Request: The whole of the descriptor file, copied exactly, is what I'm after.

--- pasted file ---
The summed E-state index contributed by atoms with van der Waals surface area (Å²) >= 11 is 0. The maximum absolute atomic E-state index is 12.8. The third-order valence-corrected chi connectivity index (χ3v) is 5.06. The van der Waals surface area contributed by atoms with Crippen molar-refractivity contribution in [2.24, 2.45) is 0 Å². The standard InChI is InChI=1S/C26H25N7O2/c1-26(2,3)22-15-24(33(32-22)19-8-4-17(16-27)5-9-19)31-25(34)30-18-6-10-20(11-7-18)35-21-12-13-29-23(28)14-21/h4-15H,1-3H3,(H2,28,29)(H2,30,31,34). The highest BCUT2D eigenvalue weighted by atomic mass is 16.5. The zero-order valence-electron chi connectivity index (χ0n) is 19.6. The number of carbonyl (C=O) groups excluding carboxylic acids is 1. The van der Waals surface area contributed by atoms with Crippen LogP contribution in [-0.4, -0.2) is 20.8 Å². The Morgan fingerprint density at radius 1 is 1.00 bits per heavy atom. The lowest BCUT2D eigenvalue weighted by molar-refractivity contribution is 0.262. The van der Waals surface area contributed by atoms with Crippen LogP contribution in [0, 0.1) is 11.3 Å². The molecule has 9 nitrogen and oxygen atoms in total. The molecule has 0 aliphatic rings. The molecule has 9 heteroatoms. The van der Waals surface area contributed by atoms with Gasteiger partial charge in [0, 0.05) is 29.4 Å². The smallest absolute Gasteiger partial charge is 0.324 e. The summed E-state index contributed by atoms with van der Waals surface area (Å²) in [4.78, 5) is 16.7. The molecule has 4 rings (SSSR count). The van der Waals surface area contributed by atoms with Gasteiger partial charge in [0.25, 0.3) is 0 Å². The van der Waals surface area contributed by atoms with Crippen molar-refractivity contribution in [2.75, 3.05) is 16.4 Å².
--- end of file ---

The summed E-state index contributed by atoms with van der Waals surface area (Å²) >= 11 is 0. The maximum absolute atomic E-state index is 12.8. The third-order valence-corrected chi connectivity index (χ3v) is 5.06. The van der Waals surface area contributed by atoms with Crippen molar-refractivity contribution in [2.24, 2.45) is 0 Å². The standard InChI is InChI=1S/C26H25N7O2/c1-26(2,3)22-15-24(33(32-22)19-8-4-17(16-27)5-9-19)31-25(34)30-18-6-10-20(11-7-18)35-21-12-13-29-23(28)14-21/h4-15H,1-3H3,(H2,28,29)(H2,30,31,34). The highest BCUT2D eigenvalue weighted by atomic mass is 16.5. The zero-order valence-electron chi connectivity index (χ0n) is 19.6. The number of carbonyl (C=O) groups excluding carboxylic acids is 1. The van der Waals surface area contributed by atoms with Crippen LogP contribution in [-0.4, -0.2) is 20.8 Å². The Morgan fingerprint density at radius 1 is 1.00 bits per heavy atom. The lowest BCUT2D eigenvalue weighted by molar-refractivity contribution is 0.262. The van der Waals surface area contributed by atoms with Crippen LogP contribution in [0, 0.1) is 11.3 Å². The molecule has 9 nitrogen and oxygen atoms in total. The molecule has 0 aliphatic rings. The molecule has 9 heteroatoms. The van der Waals surface area contributed by atoms with Gasteiger partial charge in [0, 0.05) is 29.4 Å². The smallest absolute Gasteiger partial charge is 0.324 e. The summed E-state index contributed by atoms with van der Waals surface area (Å²) in [4.78, 5) is 16.7. The molecule has 4 rings (SSSR count). The van der Waals surface area contributed by atoms with Gasteiger partial charge in [0.25, 0.3) is 0 Å². The van der Waals surface area contributed by atoms with Crippen molar-refractivity contribution in [2.75, 3.05) is 16.4 Å².